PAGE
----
Wednesday, 12 November 2008


"It's no secret that we, as a society, have been losing the traceability not only of our food, but of every aspect of our lives. On any given day, chances are high I will have no idea what phase the moon is in. I cannot reliably list my brothers' birthdays, and I regularly use products that work according to principles that I cannot explain. I suspect I will go through life without meeting any of the people who make my shoes, or even seeing the factories where those shoemakers work. Like many people, Alisa and I have lost all trace of our traceability to community. We've lived five years in the same crappy apartment block, where the rent rises yearly while wages continue to flatline. We've never met the owner of the building, and we know none of our neighbours by name." (J.B. MacKinnon, "The 100-Mile Diet)

Community. We practically live on top of each other in our neat little suburban subdivisions, and literally on top of each other in the sprouting city condos. And yet we are less familiar (and often strangers) with our neighbours, our land, our city officials, our schools and our markets than the settlers of a hundred years ago who had to walk miles to their "next-door neighbour".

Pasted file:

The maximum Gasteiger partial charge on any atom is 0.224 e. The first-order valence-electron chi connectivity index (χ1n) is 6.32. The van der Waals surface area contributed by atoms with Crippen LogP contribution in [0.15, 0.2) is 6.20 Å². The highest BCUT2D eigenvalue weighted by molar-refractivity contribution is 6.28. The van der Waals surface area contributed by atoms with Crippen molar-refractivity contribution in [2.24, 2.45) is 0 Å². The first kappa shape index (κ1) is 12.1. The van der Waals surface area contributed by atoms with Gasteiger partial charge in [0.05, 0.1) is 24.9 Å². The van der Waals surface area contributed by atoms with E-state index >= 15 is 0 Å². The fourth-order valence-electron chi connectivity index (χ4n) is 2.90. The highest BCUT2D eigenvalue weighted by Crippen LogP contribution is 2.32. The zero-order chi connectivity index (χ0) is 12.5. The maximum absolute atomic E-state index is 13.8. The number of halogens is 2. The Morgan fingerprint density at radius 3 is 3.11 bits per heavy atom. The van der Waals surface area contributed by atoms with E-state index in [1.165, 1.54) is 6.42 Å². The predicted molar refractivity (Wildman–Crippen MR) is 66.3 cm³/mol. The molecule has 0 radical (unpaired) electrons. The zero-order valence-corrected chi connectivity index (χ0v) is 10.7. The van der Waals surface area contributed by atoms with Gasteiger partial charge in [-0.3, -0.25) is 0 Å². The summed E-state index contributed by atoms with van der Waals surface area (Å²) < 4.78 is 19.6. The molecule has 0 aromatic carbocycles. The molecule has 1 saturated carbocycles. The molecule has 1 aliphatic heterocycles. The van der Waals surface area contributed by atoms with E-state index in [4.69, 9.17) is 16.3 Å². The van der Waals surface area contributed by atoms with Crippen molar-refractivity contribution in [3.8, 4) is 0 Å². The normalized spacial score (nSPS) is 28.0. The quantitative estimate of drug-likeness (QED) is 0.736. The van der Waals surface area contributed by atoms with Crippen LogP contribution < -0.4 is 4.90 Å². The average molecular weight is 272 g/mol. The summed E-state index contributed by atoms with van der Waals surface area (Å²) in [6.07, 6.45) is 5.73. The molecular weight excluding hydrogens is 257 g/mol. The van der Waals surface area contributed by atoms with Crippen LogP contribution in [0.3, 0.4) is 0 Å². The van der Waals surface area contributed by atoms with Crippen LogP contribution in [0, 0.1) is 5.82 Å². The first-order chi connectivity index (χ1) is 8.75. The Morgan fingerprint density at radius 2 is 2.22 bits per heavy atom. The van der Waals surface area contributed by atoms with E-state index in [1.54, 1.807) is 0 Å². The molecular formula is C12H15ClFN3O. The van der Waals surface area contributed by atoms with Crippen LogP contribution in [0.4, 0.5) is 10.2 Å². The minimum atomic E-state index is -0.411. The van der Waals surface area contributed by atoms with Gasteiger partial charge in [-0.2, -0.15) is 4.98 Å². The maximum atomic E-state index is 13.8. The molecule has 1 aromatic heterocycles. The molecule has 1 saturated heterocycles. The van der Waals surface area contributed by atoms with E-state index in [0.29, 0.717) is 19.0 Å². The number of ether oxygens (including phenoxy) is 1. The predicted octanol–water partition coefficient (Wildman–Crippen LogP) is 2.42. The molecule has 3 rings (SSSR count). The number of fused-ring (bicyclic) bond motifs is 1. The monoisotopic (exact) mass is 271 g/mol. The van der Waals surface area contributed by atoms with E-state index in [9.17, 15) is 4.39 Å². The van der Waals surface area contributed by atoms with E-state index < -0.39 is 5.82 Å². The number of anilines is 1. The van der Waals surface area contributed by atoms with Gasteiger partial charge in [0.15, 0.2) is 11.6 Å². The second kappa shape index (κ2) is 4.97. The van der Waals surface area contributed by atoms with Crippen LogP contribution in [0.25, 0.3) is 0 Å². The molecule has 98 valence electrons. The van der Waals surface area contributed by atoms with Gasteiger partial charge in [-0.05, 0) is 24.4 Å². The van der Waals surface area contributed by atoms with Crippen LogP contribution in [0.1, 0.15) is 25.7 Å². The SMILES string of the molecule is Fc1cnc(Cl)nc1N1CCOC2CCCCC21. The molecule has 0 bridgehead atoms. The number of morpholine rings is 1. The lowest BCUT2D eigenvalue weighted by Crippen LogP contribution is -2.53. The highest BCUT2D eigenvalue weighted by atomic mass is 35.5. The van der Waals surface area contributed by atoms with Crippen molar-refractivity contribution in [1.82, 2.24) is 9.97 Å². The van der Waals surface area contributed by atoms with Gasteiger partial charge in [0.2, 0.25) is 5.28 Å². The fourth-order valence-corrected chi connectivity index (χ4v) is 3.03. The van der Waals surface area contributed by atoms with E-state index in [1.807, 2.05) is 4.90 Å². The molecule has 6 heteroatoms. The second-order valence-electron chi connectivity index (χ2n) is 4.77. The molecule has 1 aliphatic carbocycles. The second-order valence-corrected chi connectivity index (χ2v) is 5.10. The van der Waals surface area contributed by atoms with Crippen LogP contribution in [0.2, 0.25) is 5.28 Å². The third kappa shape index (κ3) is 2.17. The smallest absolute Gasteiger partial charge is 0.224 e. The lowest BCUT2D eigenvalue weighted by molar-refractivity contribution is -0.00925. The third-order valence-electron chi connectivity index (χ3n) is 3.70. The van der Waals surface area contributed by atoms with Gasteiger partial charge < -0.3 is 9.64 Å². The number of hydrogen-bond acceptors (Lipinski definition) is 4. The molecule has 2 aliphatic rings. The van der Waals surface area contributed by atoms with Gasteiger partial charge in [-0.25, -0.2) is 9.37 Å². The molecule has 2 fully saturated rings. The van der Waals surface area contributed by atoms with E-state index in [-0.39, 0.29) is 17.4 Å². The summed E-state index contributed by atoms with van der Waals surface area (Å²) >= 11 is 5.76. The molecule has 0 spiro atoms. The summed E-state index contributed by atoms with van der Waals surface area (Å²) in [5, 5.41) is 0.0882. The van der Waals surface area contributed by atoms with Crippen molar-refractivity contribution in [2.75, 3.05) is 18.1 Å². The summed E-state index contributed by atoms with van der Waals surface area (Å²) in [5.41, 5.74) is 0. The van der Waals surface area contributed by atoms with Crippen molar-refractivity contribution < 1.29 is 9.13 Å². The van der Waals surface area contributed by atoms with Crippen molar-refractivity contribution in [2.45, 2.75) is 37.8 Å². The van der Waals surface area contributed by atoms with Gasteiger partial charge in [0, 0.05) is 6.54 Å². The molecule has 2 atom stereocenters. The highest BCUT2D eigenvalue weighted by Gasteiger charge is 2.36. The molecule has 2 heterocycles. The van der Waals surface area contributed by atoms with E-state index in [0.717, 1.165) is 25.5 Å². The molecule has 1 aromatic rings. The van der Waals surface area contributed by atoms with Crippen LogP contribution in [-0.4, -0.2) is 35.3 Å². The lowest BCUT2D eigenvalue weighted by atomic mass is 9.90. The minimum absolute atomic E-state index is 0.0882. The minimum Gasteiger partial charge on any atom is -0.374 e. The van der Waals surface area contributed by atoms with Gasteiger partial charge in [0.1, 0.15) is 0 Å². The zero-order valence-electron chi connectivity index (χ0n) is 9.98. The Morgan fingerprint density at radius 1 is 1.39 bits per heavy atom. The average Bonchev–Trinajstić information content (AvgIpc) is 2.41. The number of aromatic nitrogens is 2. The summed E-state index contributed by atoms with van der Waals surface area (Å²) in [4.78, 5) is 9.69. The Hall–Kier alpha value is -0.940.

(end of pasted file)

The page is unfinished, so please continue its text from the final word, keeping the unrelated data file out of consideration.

Is anyone else feeling the loneliness of today? It might be in large part due to the busyness we get ourselves into. Whatever happened to simple gatherings? Days when neighbourhood children would roam from backyard to backyard, tasting homemade treats and playing hide and go seek? Whatever happened to lazy Sunday afternoon picnics, or weekend barbecues, or just "stopping in" for a visit and a chat. We are notably called "bedroom communities" now, because most people spend their time home inside.

I've noticed a trend (or maybe it's always been a trend) of returning to the beloved books like "Little House on the Prairie" or "Anne of Green Gables" and the like. Our hearts are longing for those simpler times, when connections were electrified by daily encounters with friends. A time when life rolled by, and when you checked up on your neighbour instead of the stock market. I'm not blind to the problems they had back then (I wouldn't give up my flush toilet and hot shower!), and of course literature often preserves the ideals and dreams of the author. But I can see, feel something missing in our lives today, a new phenomenon we are creating that has never existed in any culture I think in all of existence.

So to all who know me, and are local (or not) - my door is always open. Drop in without calling, stop by for lunch or afternoon tea. Bring your kids - we've got a yard, they've got their imaginations, and we have all the time in the world.

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